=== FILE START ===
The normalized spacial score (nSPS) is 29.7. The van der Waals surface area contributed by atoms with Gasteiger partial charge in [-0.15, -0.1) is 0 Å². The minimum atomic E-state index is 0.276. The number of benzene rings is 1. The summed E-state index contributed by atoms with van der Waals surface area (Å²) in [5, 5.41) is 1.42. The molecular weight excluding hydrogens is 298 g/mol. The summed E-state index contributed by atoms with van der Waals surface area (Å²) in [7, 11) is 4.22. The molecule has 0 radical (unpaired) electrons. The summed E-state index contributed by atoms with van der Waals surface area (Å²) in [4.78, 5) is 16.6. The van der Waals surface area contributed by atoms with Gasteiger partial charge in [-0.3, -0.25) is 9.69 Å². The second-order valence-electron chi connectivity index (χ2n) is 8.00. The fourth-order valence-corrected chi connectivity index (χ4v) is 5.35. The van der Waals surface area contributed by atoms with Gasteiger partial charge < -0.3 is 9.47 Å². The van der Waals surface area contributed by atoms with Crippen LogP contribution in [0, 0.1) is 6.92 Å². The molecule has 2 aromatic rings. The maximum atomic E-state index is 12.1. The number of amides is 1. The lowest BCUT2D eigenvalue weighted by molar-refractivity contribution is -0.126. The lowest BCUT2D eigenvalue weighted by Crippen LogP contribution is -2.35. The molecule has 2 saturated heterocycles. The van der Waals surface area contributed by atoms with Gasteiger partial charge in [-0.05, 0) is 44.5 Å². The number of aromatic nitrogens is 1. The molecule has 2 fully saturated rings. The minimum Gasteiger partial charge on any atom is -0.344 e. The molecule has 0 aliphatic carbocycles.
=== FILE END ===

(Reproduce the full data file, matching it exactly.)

The normalized spacial score (nSPS) is 29.7. The van der Waals surface area contributed by atoms with Gasteiger partial charge in [-0.15, -0.1) is 0 Å². The minimum atomic E-state index is 0.276. The number of benzene rings is 1. The summed E-state index contributed by atoms with van der Waals surface area (Å²) in [5, 5.41) is 1.42. The molecular weight excluding hydrogens is 298 g/mol. The summed E-state index contributed by atoms with van der Waals surface area (Å²) in [7, 11) is 4.22. The molecule has 0 radical (unpaired) electrons. The summed E-state index contributed by atoms with van der Waals surface area (Å²) in [4.78, 5) is 16.6. The van der Waals surface area contributed by atoms with Gasteiger partial charge in [-0.3, -0.25) is 9.69 Å². The second-order valence-electron chi connectivity index (χ2n) is 8.00. The fourth-order valence-corrected chi connectivity index (χ4v) is 5.35. The van der Waals surface area contributed by atoms with Gasteiger partial charge < -0.3 is 9.47 Å². The van der Waals surface area contributed by atoms with Crippen LogP contribution in [0, 0.1) is 6.92 Å². The molecule has 2 aromatic rings. The maximum atomic E-state index is 12.1. The number of amides is 1. The lowest BCUT2D eigenvalue weighted by molar-refractivity contribution is -0.126. The lowest BCUT2D eigenvalue weighted by Crippen LogP contribution is -2.35. The molecule has 2 saturated heterocycles. The van der Waals surface area contributed by atoms with Gasteiger partial charge in [-0.05, 0) is 44.5 Å². The number of aromatic nitrogens is 1. The molecule has 2 fully saturated rings. The minimum Gasteiger partial charge on any atom is -0.344 e. The molecule has 0 aliphatic carbocycles.